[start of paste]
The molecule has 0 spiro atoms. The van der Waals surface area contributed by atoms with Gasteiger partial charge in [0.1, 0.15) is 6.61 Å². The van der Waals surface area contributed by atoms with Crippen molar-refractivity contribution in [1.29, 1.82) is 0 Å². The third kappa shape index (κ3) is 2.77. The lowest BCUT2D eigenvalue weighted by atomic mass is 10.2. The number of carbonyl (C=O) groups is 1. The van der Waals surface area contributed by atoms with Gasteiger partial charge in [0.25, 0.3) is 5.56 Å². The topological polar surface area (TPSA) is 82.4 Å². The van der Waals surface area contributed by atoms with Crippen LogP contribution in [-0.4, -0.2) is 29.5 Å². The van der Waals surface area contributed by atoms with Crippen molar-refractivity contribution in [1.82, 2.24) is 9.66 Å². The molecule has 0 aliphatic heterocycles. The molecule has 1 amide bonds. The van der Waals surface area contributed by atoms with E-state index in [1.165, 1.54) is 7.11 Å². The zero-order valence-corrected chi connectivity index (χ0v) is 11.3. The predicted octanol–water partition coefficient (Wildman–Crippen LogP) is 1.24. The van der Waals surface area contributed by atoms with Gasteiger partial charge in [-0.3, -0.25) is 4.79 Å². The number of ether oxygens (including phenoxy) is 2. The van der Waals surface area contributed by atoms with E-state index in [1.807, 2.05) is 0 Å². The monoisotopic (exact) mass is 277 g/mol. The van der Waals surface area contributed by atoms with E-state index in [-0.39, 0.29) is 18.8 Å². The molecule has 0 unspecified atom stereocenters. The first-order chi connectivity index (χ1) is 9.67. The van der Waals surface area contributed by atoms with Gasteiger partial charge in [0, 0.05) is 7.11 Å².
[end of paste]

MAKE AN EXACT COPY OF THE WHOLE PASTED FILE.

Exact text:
The molecule has 0 spiro atoms. The van der Waals surface area contributed by atoms with Gasteiger partial charge in [0.1, 0.15) is 6.61 Å². The van der Waals surface area contributed by atoms with Crippen molar-refractivity contribution in [1.29, 1.82) is 0 Å². The third kappa shape index (κ3) is 2.77. The lowest BCUT2D eigenvalue weighted by atomic mass is 10.2. The number of carbonyl (C=O) groups is 1. The van der Waals surface area contributed by atoms with Gasteiger partial charge in [0.25, 0.3) is 5.56 Å². The topological polar surface area (TPSA) is 82.4 Å². The van der Waals surface area contributed by atoms with Crippen LogP contribution in [-0.4, -0.2) is 29.5 Å². The van der Waals surface area contributed by atoms with Crippen molar-refractivity contribution in [1.82, 2.24) is 9.66 Å². The molecule has 0 aliphatic heterocycles. The molecule has 1 amide bonds. The van der Waals surface area contributed by atoms with E-state index in [1.165, 1.54) is 7.11 Å². The zero-order valence-corrected chi connectivity index (χ0v) is 11.3. The predicted octanol–water partition coefficient (Wildman–Crippen LogP) is 1.24. The van der Waals surface area contributed by atoms with Gasteiger partial charge in [-0.3, -0.25) is 4.79 Å². The number of ether oxygens (including phenoxy) is 2. The van der Waals surface area contributed by atoms with E-state index in [1.807, 2.05) is 0 Å². The monoisotopic (exact) mass is 277 g/mol. The van der Waals surface area contributed by atoms with E-state index in [-0.39, 0.29) is 18.8 Å². The molecule has 0 unspecified atom stereocenters. The first-order chi connectivity index (χ1) is 9.67. The van der Waals surface area contributed by atoms with Gasteiger partial charge in [0, 0.05) is 7.11 Å².